i’d rather fight with you …

my favorite romance stories seem to be the ones where the man and woman fight like crazy before finally falling in love (or admitting they have).

i’m not sure why this is, either, because my usual response to real (versus comic) conflict is either silence or crying, and in either case getting away as soon as possible.

in the course of coming up with the perfect answer to a conversation that happened two years ago, however, i do dream up lots of snarky zinging comments.

tonight we watched part of the philadelphia story, with cary grant, katharine hepburn and jimmy stewart. if you’ve not seen it you should, because it’s such a film. cary and kate, they don’t get along, mainly because they love each other and decide to pretend they hate each other (there are lots of other reasons like pride and whatnot, but that’s the main one). oh my goodness, they say some of the most deliciously mean things to each other. as i watched them sparring i thought what fun it would be to play tracy lord, katharine hepburn’s character.

dexter: “sometimes, for your own sake, red, i think you should’ve stuck to me longer.”
tracy: “i thought it was for life, but the nice judge gave me a full pardon.”
dexter: “aaah, that’s the old redhead. no bitterness, no recrimination, just a good swift left to the jaw.”

then there’s double wedding, a screwball comedy featuring william powell and myrna loy, who have to be one of the most charming screen couples in the history of movies.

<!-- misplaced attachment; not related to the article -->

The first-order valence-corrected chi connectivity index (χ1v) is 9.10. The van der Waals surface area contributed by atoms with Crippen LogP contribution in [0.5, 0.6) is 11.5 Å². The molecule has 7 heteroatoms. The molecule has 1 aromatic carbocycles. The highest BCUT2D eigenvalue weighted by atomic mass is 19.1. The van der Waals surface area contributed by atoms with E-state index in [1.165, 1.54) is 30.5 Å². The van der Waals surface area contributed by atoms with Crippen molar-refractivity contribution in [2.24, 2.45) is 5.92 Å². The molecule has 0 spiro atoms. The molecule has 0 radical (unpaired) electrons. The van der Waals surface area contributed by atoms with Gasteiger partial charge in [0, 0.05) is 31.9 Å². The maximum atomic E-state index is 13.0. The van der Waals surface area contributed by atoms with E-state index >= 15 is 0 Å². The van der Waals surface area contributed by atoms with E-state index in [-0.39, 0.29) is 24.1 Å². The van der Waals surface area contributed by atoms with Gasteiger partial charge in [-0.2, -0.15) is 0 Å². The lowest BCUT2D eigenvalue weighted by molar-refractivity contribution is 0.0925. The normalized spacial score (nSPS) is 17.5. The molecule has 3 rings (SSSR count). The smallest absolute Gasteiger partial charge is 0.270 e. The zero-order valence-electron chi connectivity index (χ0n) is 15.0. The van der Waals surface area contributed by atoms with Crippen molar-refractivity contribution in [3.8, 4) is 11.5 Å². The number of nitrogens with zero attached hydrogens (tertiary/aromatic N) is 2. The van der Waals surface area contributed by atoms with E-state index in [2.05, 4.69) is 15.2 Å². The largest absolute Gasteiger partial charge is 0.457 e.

the first time their characters meet it ends in a quarrel where both parties have to be physically restrained, presumably to keep them from scratching each others’ eyes out.

charlie: “and i’m sure that under the influence of you and your hate, i could paint as i’ve never painted before.”
margit: “well, i hate you. what’s your proposition?”

and it just gets better from there.

and let’s not  forget shakespeare’s much ado about nothing, where benedick and beatrice trade insults throughout the entire play, right up to the point at which their love for each other is publicly announced. they’re the most delightful by far.


Is it possible disdain should die while she hath
such meet food to feed it as Signior Benedick?
Courtesy itself must convert to disdain, if you come
in her presence.


Then is courtesy a turncoat. But it is certain I
am loved of all ladies, only you excepted: and I
would I could find in my heart that I had not a hard
heart; for, truly, I love none.


A dear happiness to women: they would else have
been troubled with a pernicious suitor. I thank God
and my cold blood, I am of your humour for that: I
had rather hear my dog bark at a crow than a man
swear he loves me.


God keep your ladyship still in that mind! so some
gentleman or other shall ‘scape a predestinate
scratched face.


Scratching could not make it worse, an ’twere such
a face as yours were.


Well, you are a rare parrot-teacher.


A bird of my tongue is better than a beast of yours.


I would my horse had the speed of your tongue, and
so good a continuer. But keep your way, i’ God’s
name; I have done.


You always end with a jade’s trick: I know you of old.

i’m not quite sure why these pointedly mean instances of romance amuse me so. i think maybe because the women are all so intelligent, even though they get carried away in their cleverness sometimes and say things they ought not to. they have fine minds and aren’t afraid to show it.

i used to say to myself i wanted a man to love me for my mind, rather than my body. well, that’s all well and good (actually it’s not, but the reasons i had for wanting that would take too long to explain).

but, after all, a man can’t quite say “your mind looks gorgeous in that evening gown, darling,” and still be taken seriously, can he?

(although it would amuse me very much to hear it.)

so my understanding of how all that works has evened out a bit.

still, there is something delightful about the verbal fencing of two rapier wits. it is a pleasure to listen to, and extremely fun to spar with someone whose intelligence forces you to be constantly on your toes — so long as it’s all in good fun, and no one really gets hurt.